### Using Number.toFixed()

Another way to round to two decimal places in JavaScript is to use the `Number.toFixed()`

method. This method converts a number into a string, rounding to a specified number of decimal places.

```
let num = 3.14159;
let roundedNum = Number(num.toFixed(2));
console.log(roundedNum); // Output: 3.14
```

In this example, `num.toFixed(2)`

returns the string `"3.14"`

, which we then convert back into a number using the `Number()`

function.

The `Number.toFixed()`

method rounds up from .5, unlike `Math.round()`

, which rounds towards the nearest even number in a process called bankers rounding.

## Comparing *Math.round()* and *Number.toFixed()*

So, when should you use `Math.round()`

and when should you use `Number.toFixed()`

? Well, it depends on your specific needs.

`Math.round()`

is great when you're dealing with numbers that don't have many decimal places. But when you start working with numbers with many decimal places, it can cause some unexpected results due to the quirks of floating point arithmetic. It's also not as straightforward to first move the decimal place, round the number, and then move it back with division.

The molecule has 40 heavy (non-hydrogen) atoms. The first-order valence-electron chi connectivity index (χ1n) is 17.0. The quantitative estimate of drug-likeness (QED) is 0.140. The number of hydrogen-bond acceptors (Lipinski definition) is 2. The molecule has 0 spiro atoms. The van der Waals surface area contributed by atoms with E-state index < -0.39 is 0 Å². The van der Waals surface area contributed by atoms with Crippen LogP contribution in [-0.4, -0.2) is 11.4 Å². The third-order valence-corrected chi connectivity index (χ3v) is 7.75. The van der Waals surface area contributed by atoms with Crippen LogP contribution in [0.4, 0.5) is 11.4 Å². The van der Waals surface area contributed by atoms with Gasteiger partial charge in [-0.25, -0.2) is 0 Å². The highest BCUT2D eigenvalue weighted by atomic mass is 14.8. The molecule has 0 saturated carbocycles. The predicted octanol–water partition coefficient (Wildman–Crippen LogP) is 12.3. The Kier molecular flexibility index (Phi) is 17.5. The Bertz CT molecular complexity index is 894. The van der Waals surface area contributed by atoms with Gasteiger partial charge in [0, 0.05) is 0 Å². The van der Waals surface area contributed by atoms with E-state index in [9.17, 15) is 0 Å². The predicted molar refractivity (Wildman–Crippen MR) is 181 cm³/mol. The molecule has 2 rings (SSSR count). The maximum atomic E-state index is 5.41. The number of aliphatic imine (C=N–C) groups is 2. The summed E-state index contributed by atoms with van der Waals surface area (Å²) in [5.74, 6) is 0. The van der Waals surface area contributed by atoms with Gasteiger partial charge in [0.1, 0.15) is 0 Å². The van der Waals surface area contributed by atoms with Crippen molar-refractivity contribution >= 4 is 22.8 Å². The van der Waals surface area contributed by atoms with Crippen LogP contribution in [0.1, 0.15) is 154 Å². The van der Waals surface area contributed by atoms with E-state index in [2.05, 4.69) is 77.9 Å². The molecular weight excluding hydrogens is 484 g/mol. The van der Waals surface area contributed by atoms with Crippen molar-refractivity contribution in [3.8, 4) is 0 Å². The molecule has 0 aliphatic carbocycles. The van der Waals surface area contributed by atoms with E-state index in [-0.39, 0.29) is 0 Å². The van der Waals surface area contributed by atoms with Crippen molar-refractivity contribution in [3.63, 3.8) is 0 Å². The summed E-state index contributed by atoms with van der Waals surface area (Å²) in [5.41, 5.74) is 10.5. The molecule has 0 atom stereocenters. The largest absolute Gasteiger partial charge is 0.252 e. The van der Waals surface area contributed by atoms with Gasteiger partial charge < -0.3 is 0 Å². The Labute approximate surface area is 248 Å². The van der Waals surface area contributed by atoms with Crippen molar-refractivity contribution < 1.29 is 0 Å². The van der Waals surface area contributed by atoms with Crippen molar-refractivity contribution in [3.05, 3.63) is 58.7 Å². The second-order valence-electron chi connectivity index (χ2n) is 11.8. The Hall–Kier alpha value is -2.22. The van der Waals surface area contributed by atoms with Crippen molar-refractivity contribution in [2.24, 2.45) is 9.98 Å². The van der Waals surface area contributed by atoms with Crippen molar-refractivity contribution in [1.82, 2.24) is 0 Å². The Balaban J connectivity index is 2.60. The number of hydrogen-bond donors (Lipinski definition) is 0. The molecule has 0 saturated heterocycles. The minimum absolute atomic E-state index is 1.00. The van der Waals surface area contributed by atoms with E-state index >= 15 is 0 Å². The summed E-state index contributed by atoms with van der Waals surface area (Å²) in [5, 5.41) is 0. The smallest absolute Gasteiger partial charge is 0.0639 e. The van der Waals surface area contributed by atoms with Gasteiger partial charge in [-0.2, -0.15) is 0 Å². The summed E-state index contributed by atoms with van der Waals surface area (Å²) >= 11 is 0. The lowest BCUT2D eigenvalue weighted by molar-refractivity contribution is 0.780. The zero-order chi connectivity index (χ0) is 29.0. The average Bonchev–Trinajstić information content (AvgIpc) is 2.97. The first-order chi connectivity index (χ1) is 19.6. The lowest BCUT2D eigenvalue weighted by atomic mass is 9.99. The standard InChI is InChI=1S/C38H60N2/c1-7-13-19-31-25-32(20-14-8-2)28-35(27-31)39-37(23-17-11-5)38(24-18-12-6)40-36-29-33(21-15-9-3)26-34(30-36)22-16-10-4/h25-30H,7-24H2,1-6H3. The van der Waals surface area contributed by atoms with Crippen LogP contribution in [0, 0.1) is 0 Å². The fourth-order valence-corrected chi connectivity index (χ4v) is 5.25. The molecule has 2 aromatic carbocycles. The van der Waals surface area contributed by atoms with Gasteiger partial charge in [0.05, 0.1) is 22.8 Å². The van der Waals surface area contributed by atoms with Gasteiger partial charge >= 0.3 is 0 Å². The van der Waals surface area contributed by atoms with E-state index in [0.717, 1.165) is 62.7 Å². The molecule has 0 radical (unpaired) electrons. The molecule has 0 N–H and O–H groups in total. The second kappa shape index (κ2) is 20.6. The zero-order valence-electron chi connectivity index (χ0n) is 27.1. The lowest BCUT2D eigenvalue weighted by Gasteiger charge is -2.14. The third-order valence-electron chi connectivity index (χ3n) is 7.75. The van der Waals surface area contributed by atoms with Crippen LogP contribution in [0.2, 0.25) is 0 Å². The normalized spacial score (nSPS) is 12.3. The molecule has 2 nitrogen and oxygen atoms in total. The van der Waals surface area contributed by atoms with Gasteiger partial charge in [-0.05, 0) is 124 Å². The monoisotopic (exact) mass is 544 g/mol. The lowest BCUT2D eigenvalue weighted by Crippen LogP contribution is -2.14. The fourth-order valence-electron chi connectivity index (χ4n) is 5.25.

On the other hand, `Number.toFixed()`

is a bit more predictable. It always gives you the exact number of decimal places you specify, regardless of the number you're rounding. However, since it returns a string, you'll need to convert it back into a number if you want to do further mathematical operations.

## Precision Issues

Now, let's talk a bit about precision issues. Have you ever tried adding 0.1 and 0.2 in JavaScript and got back an unexpected result? Well, you've encountered one of the quirks of floating point arithmetic.

This is because JavaScript uses binary floating point numbers, which can't accurately represent all decimal fractions. This can lead to rounding errors.

```
console.log(0.1 + 0.2); // Outputs: 0.30000000000000004
```

This can cause issues when you're rounding numbers. The `Math.round()`

method, in particular, can give you some unexpected results. For instance, `Math.round(1.005 * 100) / 100`